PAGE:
Religious Coping and Health Status in Medically Ill Hospitalized Older Adults

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Abstract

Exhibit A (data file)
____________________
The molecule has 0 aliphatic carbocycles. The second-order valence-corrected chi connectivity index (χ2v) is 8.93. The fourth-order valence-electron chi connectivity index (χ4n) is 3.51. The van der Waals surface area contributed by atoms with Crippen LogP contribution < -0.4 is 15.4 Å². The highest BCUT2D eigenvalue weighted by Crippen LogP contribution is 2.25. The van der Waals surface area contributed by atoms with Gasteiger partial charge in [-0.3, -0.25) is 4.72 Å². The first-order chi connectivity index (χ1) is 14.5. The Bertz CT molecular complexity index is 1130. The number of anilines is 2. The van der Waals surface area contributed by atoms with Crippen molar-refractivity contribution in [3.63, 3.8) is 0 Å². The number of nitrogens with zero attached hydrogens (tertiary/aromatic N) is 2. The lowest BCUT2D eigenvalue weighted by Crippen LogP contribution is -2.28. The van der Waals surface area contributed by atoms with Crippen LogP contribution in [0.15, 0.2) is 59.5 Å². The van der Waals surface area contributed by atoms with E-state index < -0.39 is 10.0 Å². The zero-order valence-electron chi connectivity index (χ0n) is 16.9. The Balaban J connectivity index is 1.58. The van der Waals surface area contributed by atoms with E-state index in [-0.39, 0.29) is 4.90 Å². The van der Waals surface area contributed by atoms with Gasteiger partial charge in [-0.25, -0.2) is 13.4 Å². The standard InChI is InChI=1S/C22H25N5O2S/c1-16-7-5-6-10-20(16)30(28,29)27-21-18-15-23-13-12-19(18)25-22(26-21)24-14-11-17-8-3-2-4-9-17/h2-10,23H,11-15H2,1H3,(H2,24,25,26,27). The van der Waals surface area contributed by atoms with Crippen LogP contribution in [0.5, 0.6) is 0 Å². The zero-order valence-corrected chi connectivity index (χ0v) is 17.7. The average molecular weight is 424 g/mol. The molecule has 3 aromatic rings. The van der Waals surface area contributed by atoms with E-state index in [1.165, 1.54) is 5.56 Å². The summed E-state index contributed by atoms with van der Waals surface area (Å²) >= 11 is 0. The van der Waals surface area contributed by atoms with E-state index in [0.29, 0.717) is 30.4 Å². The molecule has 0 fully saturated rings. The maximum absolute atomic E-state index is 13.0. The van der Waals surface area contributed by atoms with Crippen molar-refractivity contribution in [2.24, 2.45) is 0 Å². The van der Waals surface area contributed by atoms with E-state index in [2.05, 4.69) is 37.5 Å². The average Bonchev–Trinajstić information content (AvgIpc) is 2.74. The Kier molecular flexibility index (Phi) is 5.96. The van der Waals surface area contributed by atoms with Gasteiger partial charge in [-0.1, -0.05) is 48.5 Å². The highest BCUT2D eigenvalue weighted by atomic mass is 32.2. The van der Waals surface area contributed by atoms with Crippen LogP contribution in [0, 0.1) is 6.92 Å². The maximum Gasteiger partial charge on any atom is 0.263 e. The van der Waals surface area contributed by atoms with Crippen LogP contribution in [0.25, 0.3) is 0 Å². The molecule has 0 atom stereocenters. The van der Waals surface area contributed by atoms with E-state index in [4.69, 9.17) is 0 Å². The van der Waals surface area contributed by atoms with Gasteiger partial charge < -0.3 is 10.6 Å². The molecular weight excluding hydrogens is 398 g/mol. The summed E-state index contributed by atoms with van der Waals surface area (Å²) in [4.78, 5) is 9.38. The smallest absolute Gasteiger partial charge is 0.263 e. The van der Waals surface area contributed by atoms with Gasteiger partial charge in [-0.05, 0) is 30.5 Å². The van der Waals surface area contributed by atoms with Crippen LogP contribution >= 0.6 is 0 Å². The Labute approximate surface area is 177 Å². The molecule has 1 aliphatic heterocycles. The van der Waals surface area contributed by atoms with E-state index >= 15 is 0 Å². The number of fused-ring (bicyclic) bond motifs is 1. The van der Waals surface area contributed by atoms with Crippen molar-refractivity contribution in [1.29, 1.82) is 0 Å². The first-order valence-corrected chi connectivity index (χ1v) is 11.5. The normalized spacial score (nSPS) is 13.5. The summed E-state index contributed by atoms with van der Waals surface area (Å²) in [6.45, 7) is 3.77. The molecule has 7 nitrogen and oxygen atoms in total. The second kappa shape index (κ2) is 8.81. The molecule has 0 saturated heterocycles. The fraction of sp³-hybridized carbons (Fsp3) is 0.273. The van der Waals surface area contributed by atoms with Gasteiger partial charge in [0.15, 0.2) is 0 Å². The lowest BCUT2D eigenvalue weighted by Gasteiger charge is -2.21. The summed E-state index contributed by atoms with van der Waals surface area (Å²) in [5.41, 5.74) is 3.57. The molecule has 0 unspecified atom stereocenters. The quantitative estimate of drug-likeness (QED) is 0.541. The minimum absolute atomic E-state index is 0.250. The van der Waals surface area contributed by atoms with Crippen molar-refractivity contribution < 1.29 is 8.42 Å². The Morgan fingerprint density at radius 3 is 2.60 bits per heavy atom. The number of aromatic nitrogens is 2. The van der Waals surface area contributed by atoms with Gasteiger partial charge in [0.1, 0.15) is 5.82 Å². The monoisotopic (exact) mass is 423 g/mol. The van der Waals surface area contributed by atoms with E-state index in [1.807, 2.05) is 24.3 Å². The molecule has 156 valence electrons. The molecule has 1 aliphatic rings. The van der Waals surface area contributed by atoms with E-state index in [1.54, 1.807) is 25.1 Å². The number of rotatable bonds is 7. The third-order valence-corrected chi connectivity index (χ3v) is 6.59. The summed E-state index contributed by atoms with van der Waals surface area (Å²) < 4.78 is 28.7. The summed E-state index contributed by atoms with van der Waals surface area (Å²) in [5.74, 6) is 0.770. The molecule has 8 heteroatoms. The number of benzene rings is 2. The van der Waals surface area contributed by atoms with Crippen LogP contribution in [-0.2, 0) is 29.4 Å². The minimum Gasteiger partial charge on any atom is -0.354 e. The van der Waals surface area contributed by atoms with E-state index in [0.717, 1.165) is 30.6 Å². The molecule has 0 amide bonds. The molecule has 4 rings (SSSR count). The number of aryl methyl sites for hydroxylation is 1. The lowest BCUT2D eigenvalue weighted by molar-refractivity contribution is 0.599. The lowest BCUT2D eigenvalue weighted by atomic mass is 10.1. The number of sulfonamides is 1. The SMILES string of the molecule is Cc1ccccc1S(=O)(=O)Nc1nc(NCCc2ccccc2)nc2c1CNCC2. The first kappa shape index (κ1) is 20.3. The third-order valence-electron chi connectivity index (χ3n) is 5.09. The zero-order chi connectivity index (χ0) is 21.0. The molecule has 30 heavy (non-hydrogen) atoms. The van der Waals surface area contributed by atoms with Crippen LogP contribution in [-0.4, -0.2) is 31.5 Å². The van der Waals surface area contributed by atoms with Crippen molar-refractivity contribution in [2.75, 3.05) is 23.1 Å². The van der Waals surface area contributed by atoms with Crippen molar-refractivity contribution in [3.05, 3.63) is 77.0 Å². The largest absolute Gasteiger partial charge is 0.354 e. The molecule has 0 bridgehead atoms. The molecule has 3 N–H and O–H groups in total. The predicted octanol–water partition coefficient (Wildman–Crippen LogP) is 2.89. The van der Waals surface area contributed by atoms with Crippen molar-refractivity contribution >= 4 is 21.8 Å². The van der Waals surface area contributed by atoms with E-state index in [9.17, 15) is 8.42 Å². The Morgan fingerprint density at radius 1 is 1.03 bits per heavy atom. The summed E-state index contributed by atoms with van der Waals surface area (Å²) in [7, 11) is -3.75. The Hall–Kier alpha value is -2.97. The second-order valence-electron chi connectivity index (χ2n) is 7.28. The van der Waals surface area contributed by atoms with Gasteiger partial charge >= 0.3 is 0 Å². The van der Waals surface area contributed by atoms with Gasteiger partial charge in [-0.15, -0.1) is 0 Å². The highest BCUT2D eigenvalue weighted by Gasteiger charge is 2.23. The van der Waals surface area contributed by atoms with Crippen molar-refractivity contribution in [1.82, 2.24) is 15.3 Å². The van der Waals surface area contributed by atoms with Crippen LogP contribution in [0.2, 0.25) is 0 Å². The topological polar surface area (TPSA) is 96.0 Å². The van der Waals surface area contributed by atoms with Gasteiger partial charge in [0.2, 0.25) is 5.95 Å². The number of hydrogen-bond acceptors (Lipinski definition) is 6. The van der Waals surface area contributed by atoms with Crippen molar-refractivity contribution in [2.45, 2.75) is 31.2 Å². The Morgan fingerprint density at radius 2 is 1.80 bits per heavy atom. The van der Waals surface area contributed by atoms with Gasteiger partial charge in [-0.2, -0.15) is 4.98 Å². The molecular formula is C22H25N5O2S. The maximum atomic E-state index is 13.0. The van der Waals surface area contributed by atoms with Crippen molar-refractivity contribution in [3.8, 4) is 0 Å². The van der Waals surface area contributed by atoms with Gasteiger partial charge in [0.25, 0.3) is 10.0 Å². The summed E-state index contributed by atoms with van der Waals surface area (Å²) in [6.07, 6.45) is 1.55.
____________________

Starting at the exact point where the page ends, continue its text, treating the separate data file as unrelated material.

Associations between specific religious coping (RC) behaviors and health status in medically ill hospitalized older patients were examined and compared with associations between nonreligious coping (NRC) behaviors and health status. The sample consisted of 577 patients age 55 or over consecutively admitted to the general medical inpatient services of Duke University Medical Center (78%) or the Durham VA Medical Center (22%). Information was gathered on 21 types of RC, 11 types of NRC, and 3 global indicators of religious activity (GIRA). Health measures included multiple domains of physical health, depressive symptoms, quality of life, stress-related growth, cooperativeness, and spiritual growth. Demographic factors, education, and admitting hospital were control variables. "Negative" and "positive" types of religious coping were identified. Negative RC behaviors related to poorer physical health, worse quality of life, and greater depression were reappraisals of God as punishing, reappraisals involving demonic forces, pleading for direct intercession, and expression of spiritual discontent. Coping that was self-directed (excluding God's help) or involved expressions reflecting negative attitudes toward God, clergy, or church members were also related to greater depression and poorer quality of life. Positive RC behaviors related to better mental health were reappraisal of God as benevolent, collaboration with God, seeking a connection with God, seeking support from clergy/church members, and giving religious help to others. Of 21 RC behaviors, 16 were positively related to stress-related growth, 15 were related to greater cooperativeness, and 16 were related to greater spiritual growth. These relationships were both more frequent and stronger than those found for NRC behaviors. Certain types of RC are more strongly related to better health status than other RC types. Associations between RC behaviors and mental health status are at least as strong, if not stronger, than those observed with NRC behaviors.

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